In McEarchen v. Urban Outfitters, Inc., the Hon. Roslynn Mauskopf confirmed a report and recommendation from the Hon. James Orenstein decertifying a conditionally certified FLSA collective of Assistant Managers who claimed that they had been misclassified as exempt. See 13-CV-3569 (RRM) (JO) (E.D.N.Y. Sept. 6, 2017). The plaintiffs did not file any objections to the Magistrate Judge’s ruling in exchange for an agreement from Urban Outfitters to consent to a 60-day tolling period for the claims of the dismissed opt-in plaintiffs.
The Court reviewed the recommendation for “clear error” as to the determination of whether the named plaintiffs and opt-in plaintiffs were similarly situated. The Court considered: (i) the disparate factual and employment settings of the individual plaintiffs; (ii) the defenses available to defendants which appeared to be individual to each plaintiff; and (iii) the extent to which fairness and procedural considerations counseled for or against maintaining a collective action. The Court determined that each factor favored decertification.
First, the Court found “significant variations among the named and opt-in plaintiffs, as to both the amount of exempt work they performed and the level of managerial authority they exercised.” Second, the Court found that these variations would “make it unduly difficult for Urban to counter the claims against it using ‘representative’ proof. Third, the Court found the “differences in the various plaintiffs’ duties and levels of authority would require inefficient mini-trials for over a hundred claimants, such that a collective action would not enhance fairness or procedural economy.”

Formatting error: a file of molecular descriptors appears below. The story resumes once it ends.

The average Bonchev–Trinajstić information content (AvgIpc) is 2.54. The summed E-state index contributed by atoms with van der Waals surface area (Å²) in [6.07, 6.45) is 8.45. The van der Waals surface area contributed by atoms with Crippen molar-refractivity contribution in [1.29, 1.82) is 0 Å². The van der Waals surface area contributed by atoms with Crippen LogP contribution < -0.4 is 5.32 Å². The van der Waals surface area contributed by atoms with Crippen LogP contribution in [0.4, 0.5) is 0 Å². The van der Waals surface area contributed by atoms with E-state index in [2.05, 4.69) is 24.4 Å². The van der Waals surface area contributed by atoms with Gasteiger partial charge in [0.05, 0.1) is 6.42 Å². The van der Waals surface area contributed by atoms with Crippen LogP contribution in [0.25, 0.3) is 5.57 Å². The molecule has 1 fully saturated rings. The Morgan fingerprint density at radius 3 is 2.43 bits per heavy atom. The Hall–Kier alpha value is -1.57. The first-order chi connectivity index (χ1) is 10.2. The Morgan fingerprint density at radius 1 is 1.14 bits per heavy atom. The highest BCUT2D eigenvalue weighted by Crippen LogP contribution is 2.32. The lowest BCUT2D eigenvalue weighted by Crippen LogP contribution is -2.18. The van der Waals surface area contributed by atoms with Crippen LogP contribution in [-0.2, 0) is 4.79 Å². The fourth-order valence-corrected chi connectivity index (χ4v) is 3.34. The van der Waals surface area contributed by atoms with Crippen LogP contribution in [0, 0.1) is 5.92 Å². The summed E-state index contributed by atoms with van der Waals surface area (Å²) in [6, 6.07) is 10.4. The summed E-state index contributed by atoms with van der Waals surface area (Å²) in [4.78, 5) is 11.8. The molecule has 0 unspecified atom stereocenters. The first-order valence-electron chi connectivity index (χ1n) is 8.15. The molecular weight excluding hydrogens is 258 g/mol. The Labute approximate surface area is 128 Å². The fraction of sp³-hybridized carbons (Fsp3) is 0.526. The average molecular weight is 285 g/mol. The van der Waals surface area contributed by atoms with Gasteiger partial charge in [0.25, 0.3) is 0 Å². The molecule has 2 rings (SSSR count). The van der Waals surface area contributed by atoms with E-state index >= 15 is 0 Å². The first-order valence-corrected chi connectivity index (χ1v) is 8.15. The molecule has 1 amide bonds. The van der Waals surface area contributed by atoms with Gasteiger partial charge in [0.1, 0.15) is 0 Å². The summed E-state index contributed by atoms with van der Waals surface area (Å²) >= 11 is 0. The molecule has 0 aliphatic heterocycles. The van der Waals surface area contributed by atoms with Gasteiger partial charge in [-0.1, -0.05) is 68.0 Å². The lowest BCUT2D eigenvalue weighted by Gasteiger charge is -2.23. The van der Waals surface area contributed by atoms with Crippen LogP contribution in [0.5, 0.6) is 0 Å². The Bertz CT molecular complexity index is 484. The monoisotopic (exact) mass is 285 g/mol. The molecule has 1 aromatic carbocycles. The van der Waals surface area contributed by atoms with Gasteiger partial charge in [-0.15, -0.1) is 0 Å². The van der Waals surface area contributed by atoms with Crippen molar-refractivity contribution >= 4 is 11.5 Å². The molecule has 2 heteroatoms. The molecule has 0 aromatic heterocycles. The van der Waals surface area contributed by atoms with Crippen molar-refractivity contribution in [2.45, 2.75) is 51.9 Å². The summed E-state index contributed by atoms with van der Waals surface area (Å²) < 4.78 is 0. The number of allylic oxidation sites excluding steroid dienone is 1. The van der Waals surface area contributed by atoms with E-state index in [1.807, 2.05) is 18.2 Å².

The Court also endorsed the parties’ joint request for a 60-day tolling period. The Court accurately noted that the statute of limitations would otherwise resume as against the claims of each dismissed opt-in plaintiff. The Court agreed that 60-days would be appropriate to avoid prejudice to the opt-in plaintiffs so that counsel to plaintiffs could adequately inform them of their legal rights and options.
While the McEarchen decision does not strike any new ground, it is, however, illustrative of the features that may convince a Court to decertify a collective action at the conclusion of discovery. In this case, the defendants developed a factual record during discovery that highlighted the differences in duties performed among members of the collective such that a determination as to exemption status could not be accurately made across the board. Employers faced with similar claims should consult with counsel early in litigation to develop a discovery strategy that should be rigorously adhered to with an eye towards achieving similar success.